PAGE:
DCG, as a Technology subject, aspires to develop technological knowledge in students (Buckley et al. 2018) which is context specific and largely concerned with application (de Vries 2016). Students were learning explicit graphical knowledge relating to plane and descriptive geometry. Specifically, they were studying four topics including the intersection of geometry, surface developments, lines and planes in space, and conic sections. Four conceptual design assignments were designed and administered which required students to learn and apply knowledge of these topics. The first design assignment required students to apply knowledge of intersecting geometry to synthesise two unrelated objects to create a new and innovative design. The second assignment required the conceptual design of a sports complex to house a sport of the students’ choice and to demonstrate their knowledge of surface developments. The third assignment required students to apply their knowledge of lines and planes in space in the proposal of a new conceptual packaging solution for a mobile phone. The final assignment required students to modify a car of their choice in relation to the geometric properties of conic sections. The assignments were underpinned by broad criteria including (1) quality and coherency in communication, (2) innovation, (3) knowledge of stages of design, (4) knowledge of functions of design, and (5) an understanding of geometric principles. A separate study conducted by Seery and Buckley (2016) determined that performance in a similar conceptual graphical design task is indicative of learning and competency with respect to these criteria.


Initially, students engaged with the module for 2 weeks prior to receiving their first design brief. During this time, taught elements of the module were delivered to explain module expectations relative to the design assignments and to provide students with information relative to graphical problem solving. Subsequent to this initial instruction period, the four design assignments were administered consecutively with students being allocated 2 weeks for each one. The assignments served as opportunities to learn and apply newly acquired knowledge to resolve a design problem as previously described. An ACJ session was completed at the end of each assignment prior to the beginning of the next. Critically, the students acted as judges during these sessions and were therefore immediately exposed to the work of their peers and as such saw a breadth of interpretation and solutions. On average, students made 8.695 (SD = .590) judgments during each of the four ACJ assessment activities.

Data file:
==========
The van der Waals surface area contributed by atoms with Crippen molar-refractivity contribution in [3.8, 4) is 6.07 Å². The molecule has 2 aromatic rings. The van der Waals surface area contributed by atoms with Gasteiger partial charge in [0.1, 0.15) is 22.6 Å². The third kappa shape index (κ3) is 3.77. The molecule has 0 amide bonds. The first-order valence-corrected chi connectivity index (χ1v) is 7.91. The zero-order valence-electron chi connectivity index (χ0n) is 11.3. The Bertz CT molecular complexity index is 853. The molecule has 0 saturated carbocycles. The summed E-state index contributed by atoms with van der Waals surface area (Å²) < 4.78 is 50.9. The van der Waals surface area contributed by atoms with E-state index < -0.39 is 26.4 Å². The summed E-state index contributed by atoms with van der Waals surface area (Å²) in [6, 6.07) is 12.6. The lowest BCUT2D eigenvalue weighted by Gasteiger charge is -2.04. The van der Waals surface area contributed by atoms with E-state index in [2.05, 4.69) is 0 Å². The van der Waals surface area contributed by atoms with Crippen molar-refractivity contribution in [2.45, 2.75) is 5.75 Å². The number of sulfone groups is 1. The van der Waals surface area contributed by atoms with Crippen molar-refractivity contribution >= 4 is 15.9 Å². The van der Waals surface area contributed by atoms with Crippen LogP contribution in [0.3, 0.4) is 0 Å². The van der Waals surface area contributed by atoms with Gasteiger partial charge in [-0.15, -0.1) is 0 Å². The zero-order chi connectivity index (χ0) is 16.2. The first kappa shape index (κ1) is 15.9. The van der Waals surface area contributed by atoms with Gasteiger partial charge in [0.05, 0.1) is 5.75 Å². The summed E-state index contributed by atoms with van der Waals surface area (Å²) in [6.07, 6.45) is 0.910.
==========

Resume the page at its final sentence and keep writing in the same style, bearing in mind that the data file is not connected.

To generate grade awards from the ACJ defined rank order, Pollitt (in Kimbell et al. 2009) noted that a suitable linear transformation that preserves the interval scale of the portfolio parameter values generated by the rank order is valid. This requires the setting of two appropriate performance thresholds to guide the grade distribution, i.e. the highest and lowest ranking portfolios must be graded and the individual parameter values for each portfolio are then transformed into grades based on these. In this study, for all assignments, the rank to grade conversion was validated by the module leaders as an independent assignment to ensure validity of performance grades. The academic staff involved in the module (N = 2) graded the assignments independently and then, through a collaborative process, came to a consensus ultimately determining the definition of a standard of performance. Once the five highest and lowest ranking portfolios were assessed by the academic staff, grades were transposed based on the parameter values to the remaining portfolios.


Prior to examining the performance of each quartile over time in response to the underpinning research question, the initial stage of the analysis involved examining the descriptive statistics associated with each of the assignments (Table 1). An overview of these statistics illustrates that as a cohort, performance improved substantially between the first and last design assignment. As a group, there is also a period between assignments 2 and 3 where performance remains static. The reliability coefficients are higher than those observed in previous ACJ studies (Baker et al. 2008; Pollitt 2012b; Seery et al. 2012) demonstrating a shared understanding of what was of value when appraising the evidence from each of the assignments.
Table 1

Descriptive statistics



Mean (%)

SD (%)









− .218






− .238

− .290






− .146

− .141







− .290


To facilitate the data being analysed from an ipsative perspective relative to performance groups, the cohort was divided into quartiles based on performance on the first assignment (Q1 = 42.40%, Q2 = 55.52%, Q3 = 66.16%, Q4 = 100.00%). Each quartile contained 32 students. The performance in each assignment for each quartile is illustrated in Fig. 1.
Fig. 1

Performance across each assignment for each quartile